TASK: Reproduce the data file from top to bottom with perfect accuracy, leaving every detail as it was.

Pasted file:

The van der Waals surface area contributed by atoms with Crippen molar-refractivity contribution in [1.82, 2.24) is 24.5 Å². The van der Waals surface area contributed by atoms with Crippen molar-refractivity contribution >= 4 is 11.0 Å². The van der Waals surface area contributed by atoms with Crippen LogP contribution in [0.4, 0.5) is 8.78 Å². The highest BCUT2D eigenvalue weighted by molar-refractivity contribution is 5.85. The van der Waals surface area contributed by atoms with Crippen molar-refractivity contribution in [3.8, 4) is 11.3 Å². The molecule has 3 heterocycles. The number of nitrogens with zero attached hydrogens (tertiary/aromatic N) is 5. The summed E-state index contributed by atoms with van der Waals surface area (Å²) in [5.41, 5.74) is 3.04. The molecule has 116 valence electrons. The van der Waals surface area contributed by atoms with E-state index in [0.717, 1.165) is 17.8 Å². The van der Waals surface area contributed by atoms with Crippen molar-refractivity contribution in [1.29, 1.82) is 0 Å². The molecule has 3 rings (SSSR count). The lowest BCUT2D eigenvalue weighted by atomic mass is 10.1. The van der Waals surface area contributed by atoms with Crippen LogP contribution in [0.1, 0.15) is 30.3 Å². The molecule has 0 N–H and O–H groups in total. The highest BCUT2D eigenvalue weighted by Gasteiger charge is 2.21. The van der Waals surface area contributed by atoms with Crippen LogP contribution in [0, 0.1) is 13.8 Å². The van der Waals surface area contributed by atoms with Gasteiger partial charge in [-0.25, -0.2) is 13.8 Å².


The van der Waals surface area contributed by atoms with Crippen molar-refractivity contribution in [1.82, 2.24) is 24.5 Å². The van der Waals surface area contributed by atoms with Crippen molar-refractivity contribution >= 4 is 11.0 Å². The van der Waals surface area contributed by atoms with Crippen LogP contribution in [0.4, 0.5) is 8.78 Å². The highest BCUT2D eigenvalue weighted by molar-refractivity contribution is 5.85. The van der Waals surface area contributed by atoms with Crippen molar-refractivity contribution in [3.8, 4) is 11.3 Å². The molecule has 3 heterocycles. The number of nitrogens with zero attached hydrogens (tertiary/aromatic N) is 5. The summed E-state index contributed by atoms with van der Waals surface area (Å²) in [5.41, 5.74) is 3.04. The molecule has 116 valence electrons. The van der Waals surface area contributed by atoms with E-state index in [0.717, 1.165) is 17.8 Å². The van der Waals surface area contributed by atoms with Crippen molar-refractivity contribution in [1.29, 1.82) is 0 Å². The molecule has 3 rings (SSSR count). The lowest BCUT2D eigenvalue weighted by atomic mass is 10.1. The van der Waals surface area contributed by atoms with Crippen LogP contribution in [0.1, 0.15) is 30.3 Å². The molecule has 0 N–H and O–H groups in total. The highest BCUT2D eigenvalue weighted by Gasteiger charge is 2.21. The van der Waals surface area contributed by atoms with Crippen LogP contribution in [0, 0.1) is 13.8 Å². The van der Waals surface area contributed by atoms with Gasteiger partial charge in [-0.25, -0.2) is 13.8 Å².